Rock Hill #045; modern Hatfield, McCoy feud

Published 12:00 am Thursday, December 2, 2004

The Tribune editorial staff

The infamous Hatfield and McCoy feud has nothing on the Rock Hill Local School District.

Just when Rock Hill residents, parents and students thought it was safe to raise their heads again after the latest round of legal gunfire, the shooting started again this week.

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At the heart of the Rock Hill feud is one man, Lloyd Evans. He has been superintendent in the district for more than a quarter century.

In the simplest terms, Evans wants to continue being superintendent of the district and three members of the school board want him to leave.

For months they've battled - in court and in the hearts, minds and in the gossip skirmishes. And rarely in the debates has the focus of the discussion turned to the most important part of the debate - what's best for the students in the district.

Young people learn from our examples. And in the Rock Hill district the example being set is one in which you don't seek to find a compromise, you simply blindly fight to the death. No issue is colored gray in the district; all are black and white and you're either 110 percent on my side or you are my life's enemy.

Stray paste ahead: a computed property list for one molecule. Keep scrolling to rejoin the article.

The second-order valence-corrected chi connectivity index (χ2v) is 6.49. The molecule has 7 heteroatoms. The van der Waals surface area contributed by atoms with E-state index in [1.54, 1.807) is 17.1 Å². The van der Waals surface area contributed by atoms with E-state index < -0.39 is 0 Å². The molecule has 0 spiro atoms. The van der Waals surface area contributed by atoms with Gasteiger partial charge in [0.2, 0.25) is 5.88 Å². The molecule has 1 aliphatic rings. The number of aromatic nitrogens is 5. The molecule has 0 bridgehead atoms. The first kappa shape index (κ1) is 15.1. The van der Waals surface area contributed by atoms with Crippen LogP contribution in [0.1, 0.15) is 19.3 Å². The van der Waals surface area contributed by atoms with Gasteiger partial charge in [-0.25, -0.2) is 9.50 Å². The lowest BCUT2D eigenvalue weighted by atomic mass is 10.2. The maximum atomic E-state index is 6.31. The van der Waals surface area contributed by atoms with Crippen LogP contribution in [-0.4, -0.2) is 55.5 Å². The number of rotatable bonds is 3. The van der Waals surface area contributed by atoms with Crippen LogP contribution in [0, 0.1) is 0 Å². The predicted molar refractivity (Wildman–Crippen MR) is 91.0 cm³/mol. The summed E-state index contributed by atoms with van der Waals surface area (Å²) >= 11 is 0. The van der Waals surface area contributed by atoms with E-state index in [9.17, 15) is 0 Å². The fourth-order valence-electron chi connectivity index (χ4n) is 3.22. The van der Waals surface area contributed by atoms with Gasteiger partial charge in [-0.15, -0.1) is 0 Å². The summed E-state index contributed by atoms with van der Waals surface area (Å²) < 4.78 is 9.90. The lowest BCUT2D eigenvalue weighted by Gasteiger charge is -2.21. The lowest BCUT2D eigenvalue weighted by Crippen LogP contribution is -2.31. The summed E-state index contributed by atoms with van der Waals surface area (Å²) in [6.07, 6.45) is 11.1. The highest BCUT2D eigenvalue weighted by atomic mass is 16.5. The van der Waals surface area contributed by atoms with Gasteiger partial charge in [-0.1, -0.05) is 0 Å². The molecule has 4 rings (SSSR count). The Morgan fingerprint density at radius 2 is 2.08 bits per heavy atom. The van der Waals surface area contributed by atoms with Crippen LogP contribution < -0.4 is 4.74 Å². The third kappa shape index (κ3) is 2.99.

At times civility is lost in the process. When grown men and women - at least in age - scream at each other in public meetings, something is wrong.

Now the latest battle lines have been drawn. A group of citizens - led by several vocal Evans supporters - has vowed to remove three of the school board members. The board members, on the other hand, say they still have options to remove Evans - which seems their lone crusade.

And only when it is convenient for each side to support its case is the good of the students mentioned.

Unfortunately, judging by the lackluster performance of the district on state testing, the focus should be on the students. Rock Hill is easily the district flush with the most money. Unfortunately money doesn't buy civility or logic. The district has been operating for a couple of years, apparently, in state-of-the-art buildings and facilities but using old - more than a decade old in some cases - textbooks.

Where's the logic there? Ask past generations of the Hatfields and McCoys the same question and we'd bet the answer would be the same - silence.